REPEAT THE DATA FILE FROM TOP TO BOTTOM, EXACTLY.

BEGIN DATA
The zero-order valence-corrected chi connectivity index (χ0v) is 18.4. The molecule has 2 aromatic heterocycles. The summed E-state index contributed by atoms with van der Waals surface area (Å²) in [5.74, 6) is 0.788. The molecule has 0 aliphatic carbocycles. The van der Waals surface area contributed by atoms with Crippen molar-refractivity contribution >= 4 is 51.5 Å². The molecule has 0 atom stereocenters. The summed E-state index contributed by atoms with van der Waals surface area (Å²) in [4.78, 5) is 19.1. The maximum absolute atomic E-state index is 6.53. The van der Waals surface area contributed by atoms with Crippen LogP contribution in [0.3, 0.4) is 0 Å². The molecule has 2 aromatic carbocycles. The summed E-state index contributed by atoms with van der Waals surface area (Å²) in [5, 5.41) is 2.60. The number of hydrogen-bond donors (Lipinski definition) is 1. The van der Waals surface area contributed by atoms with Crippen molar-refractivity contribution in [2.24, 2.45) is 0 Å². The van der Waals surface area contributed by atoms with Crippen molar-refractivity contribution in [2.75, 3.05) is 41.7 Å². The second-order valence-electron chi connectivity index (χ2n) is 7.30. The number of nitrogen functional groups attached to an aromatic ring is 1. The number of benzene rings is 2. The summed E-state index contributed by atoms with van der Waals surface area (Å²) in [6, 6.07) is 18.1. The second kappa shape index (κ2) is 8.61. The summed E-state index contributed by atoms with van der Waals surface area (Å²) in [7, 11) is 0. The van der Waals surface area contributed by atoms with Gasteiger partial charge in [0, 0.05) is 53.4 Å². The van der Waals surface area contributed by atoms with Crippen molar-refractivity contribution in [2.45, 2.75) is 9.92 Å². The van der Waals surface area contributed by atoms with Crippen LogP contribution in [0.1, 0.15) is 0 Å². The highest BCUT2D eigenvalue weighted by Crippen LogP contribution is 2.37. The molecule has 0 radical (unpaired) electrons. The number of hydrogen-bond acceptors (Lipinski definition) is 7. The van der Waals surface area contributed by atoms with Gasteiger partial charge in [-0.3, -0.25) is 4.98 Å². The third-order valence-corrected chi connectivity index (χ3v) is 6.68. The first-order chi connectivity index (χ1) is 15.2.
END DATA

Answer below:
The zero-order valence-corrected chi connectivity index (χ0v) is 18.4. The molecule has 2 aromatic heterocycles. The summed E-state index contributed by atoms with van der Waals surface area (Å²) in [5.74, 6) is 0.788. The molecule has 0 aliphatic carbocycles. The van der Waals surface area contributed by atoms with Crippen molar-refractivity contribution >= 4 is 51.5 Å². The molecule has 0 atom stereocenters. The summed E-state index contributed by atoms with van der Waals surface area (Å²) in [4.78, 5) is 19.1. The maximum absolute atomic E-state index is 6.53. The van der Waals surface area contributed by atoms with Crippen LogP contribution in [0.3, 0.4) is 0 Å². The molecule has 2 aromatic carbocycles. The summed E-state index contributed by atoms with van der Waals surface area (Å²) in [5, 5.41) is 2.60. The number of hydrogen-bond donors (Lipinski definition) is 1. The van der Waals surface area contributed by atoms with Crippen molar-refractivity contribution in [2.24, 2.45) is 0 Å². The van der Waals surface area contributed by atoms with Crippen molar-refractivity contribution in [2.75, 3.05) is 41.7 Å². The second-order valence-electron chi connectivity index (χ2n) is 7.30. The number of nitrogen functional groups attached to an aromatic ring is 1. The number of benzene rings is 2. The summed E-state index contributed by atoms with van der Waals surface area (Å²) in [6, 6.07) is 18.1. The second kappa shape index (κ2) is 8.61. The summed E-state index contributed by atoms with van der Waals surface area (Å²) in [7, 11) is 0. The van der Waals surface area contributed by atoms with Gasteiger partial charge in [0, 0.05) is 53.4 Å². The van der Waals surface area contributed by atoms with Crippen molar-refractivity contribution in [2.45, 2.75) is 9.92 Å². The van der Waals surface area contributed by atoms with Crippen LogP contribution in [0.1, 0.15) is 0 Å². The highest BCUT2D eigenvalue weighted by Crippen LogP contribution is 2.37. The molecule has 0 radical (unpaired) electrons. The number of hydrogen-bond acceptors (Lipinski definition) is 7. The van der Waals surface area contributed by atoms with Gasteiger partial charge in [-0.3, -0.25) is 4.98 Å². The third-order valence-corrected chi connectivity index (χ3v) is 6.68. The first-order chi connectivity index (χ1) is 15.2.